For now, though, you will have to get used to the pace of gaming in the browser without avatar-based gameplay. You will find some games that feature an avatar that runs around the map, but typically the games you'll be enjoying on the Chromebook will be slower, more strategic and awesome for playing in shorter sessions. It just so happens that the style of gaming I am most fond of is the kind I do on my Chromebook. I have to play so many games (at least a few per week for the different articles that I write) that it's nice to be able to play in as little as 20 minutes a day and still feel as though I am getting somewhere. I am busily conquering cities in games like Dragons of Atlantis or leveling my dueling in worlds like The West. I want to stress that these games are MMOs in the strictest definitions of the word, so do not let the more primitive graphics fool you.

Once you get used to using a tablet, Chromebook, or smartphone for playing MMOs you might really start to prefer the pace. I like to take my time and make a move, similar to playing a massive thousand-player chess game. Many of the browser-based games I came to love during this month with the Chromebook feature several layers of persistence because my character or cities stay on the map, open to attack or influence, even when I was logged out. In many of the social MMOs I found my town or village could be visited and effected by other players 24 hours a day.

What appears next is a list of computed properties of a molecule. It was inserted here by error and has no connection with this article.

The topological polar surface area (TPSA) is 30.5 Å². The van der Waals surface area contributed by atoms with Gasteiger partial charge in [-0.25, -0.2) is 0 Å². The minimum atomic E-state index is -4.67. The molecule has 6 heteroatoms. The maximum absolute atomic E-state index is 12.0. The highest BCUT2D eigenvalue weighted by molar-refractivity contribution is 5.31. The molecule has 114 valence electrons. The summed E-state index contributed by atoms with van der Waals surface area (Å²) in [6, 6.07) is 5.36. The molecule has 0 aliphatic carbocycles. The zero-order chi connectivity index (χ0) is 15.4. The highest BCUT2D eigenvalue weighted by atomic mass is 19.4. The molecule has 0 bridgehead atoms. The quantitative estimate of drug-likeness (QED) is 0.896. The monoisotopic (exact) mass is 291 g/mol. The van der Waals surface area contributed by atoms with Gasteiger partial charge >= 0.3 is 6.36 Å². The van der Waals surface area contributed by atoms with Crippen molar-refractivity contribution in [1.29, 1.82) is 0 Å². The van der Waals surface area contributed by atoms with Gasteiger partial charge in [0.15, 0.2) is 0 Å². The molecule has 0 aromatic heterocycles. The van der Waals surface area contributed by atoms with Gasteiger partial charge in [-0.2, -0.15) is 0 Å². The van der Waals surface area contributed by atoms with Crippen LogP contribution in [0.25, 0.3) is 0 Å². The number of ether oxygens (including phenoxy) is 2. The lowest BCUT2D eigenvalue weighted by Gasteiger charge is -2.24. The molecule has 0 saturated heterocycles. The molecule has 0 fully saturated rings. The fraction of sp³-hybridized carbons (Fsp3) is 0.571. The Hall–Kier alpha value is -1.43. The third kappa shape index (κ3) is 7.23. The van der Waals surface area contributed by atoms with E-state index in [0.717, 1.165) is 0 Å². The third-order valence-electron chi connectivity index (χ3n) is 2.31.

So, was the Samsung Chromebook able to do everything I needed it to do, all for only $249 US? I'd have to say yes, for sure, but there are some tasks that still need to be done on my gaming PC. I stream games from my desktop, for example, or use that heavier machine when I need to check out a game like DC Universe Online's new housing. So, if you prefer 3D, realistic graphics then the Chromebook is not for you. But, if you have some room in your life for a bit of browser-based strategy and open PvP worlds, I would pick up a Chromebook for those times when you're sitting on the couch and want to check in on a game.

Each week in MMObility, Beau Hindman dives into the murky waters of the most accessible and travel-friendly games around, including browser-based and smartphone MMOs. Join him as he investigates the best, worst, and most daring games to hit the smallest devices! Email him suggestions, or follow him on Twitter and Facebook.
This article was originally published on Massively.